Netflix

NETFLIX’S DUMPLIN’ IS A HEART WARMING FLICK THAT’S NOT HOLIDAY THEMED

“Dumplin’” is the plus-size, teenage daughter of a former beauty queen, who signs up for her mom’s pageant as a protest that escalates when other contestants follow her footsteps, revolutionizing the pageant and their small Texas town.

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Cast: Danielle Macdonald (Bird Box, Skin, Paradise Hills, Patti Cake$), Jennifer Aniston (Upcoming Murder Mystery, Horrible Bosses, Marley and Me), Odeya Rush (Lady Bird, Goosebumps), Dove Cameron (Agents of S.H.I.E.L.D., Liv and Maddie, Descendants), Harold Perrineau (Claws, Lost), Bex Taylor-Klaus and Ginger Minj

Director:Anne Fletcher (The Proposal, 27 Dresses)

Screenwriter: Kristin Hahn wrote the adaptation of Julie Murphy’s #1 New York Times bestselling novel of the same name.

Producers: A Cota Films and 50 Degrees Entertainment Presentation – Michael Costigan (American Gangster, A Bigger Splash, Brokeback Mountain, Ghost in the Shell), Mohamed AlRafi (Above Suspicion, Lying and Stealing), Kristin Hahn (The Switch, Cake), Trish Hofmann (Gringo, Get On Up)

Executive Producers: Jennifer Aniston, Danny Nozell

Music: Grammy & Emmy Award Winner and Academy, Golden Globe & Tony Award Nominee Dolly Parton with newly-recorded collaborations of her classic songs in addition to six new original songs co-written by Parton and Grammy Nominee Linda Perry. Special guest vocalists include Sia, Miranda Lambert, Mavis Staples, Elle King, Alison Krauss, Rhonda Vincent, Danielle Macdonald, and Jennifer Aniston.

REVIEW/SPOILERS:

The movie opens up in retrospect.  MacDonald brings a familiar yet off-the-wall sensibility to the title character, who is a fat teenager in a nobody cares and nobody goes suburb in Texas.  Her mother, however, a repeat beauty pageant winner, views their town as iconic.  “Why Willowdean’ it’s a Texas tradition!” Dumplin’ was raised by her late aunt Lucy and by the music of Dolly Parton.  Lucy was more of her speed as far as adults were concerned.  Lucy was not glamorously into pageants as her sister Rosie but took a true stake in the little girl’s life, introducing her to Ellen, her best friend forever.  Ellen and Will enter to pageant on the terms and conditions of rebellion, they’re attempting to disrupt the pageant and show Rosie a thing or two about inclusivity.  One the day of the sign-up, Rosie pulls Willowdean to the side to ask her if she thinks it’s nice to make fun of something that was so serious.  Dumplin’ responds like Ruth Bader Ginsberg during her confirmation.  She outspokenly asks her mother “Are you saying I’m not good enough to enter?”  Shamed into signing onto the revolution, Rosie played by Aniston reluctantly allows her daughter to take part in the competition but firmly warms her, not to expect special treatment.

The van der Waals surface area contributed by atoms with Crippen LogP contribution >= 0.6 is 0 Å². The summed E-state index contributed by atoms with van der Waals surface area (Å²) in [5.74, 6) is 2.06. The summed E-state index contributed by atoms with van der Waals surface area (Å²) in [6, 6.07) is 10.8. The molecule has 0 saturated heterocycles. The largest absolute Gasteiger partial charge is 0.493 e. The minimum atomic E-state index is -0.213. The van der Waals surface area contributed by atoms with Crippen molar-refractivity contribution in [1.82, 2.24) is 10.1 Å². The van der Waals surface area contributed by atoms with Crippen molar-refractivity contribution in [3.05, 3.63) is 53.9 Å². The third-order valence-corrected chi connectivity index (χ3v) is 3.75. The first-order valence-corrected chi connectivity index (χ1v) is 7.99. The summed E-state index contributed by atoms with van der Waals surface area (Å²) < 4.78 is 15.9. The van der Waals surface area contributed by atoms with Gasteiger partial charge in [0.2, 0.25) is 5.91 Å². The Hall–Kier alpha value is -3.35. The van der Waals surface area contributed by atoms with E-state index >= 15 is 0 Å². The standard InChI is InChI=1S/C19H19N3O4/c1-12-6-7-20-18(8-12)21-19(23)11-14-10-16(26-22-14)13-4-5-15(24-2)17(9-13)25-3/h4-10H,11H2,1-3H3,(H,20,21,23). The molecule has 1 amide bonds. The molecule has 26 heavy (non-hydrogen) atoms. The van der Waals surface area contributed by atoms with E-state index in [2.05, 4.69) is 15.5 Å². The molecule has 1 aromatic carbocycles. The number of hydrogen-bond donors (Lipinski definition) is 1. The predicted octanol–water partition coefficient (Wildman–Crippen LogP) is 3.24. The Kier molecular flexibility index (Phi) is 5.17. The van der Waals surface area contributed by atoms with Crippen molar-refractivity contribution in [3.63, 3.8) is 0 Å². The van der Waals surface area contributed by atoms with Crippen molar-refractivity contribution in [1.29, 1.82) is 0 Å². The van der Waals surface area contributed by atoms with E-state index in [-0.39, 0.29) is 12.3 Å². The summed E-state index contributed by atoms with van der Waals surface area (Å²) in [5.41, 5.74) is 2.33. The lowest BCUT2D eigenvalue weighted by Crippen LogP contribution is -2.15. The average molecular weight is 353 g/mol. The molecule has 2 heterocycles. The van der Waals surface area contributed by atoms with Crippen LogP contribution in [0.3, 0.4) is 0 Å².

Access has been granted.  But the more Dumplin’ seems to get what she wants, she is still not happy, even attacking Ellen of calling her fat when the reality was that she was reflecting her own emotional state of how she feels about herself onto the situation.  Ellen, a true feminist BFF chimes back before walking out of the room, “I NEVER SAW YOU AS FAT FOR YOUR INFORMATION”. Damn. This film graciously touches on the aspect of feminism as far as women shaming other women for looking differently.  It is okay that we should all think differently but another type of conversation ensues when we talk about physical body imagery and different women.

The pageant industry along with the entertainment industry has done an amazing job at making teen girls feel like they do not fit in.  With this film, we see the closest feminist relationships that exist, mother-daughter duos, battling the exact same issues.  There is a scene where Dumplin’ is suspended from school and Rosie comes in a picks her up.  In the scene the emotional underlying issue Dumplin’ is struggling with is how her Aunt made her feel better than how her mother makes her feel.  Rosie responds that her sister is not here and she is and she is doing what she can.  Dumplin’ doesn’t buy it at all and storms off.  Her mother tells her not to raise her tone but it wasn’t her tone she didn’t like, it was what she had to say.

Dumplin’ is now playing on Netflix.

 

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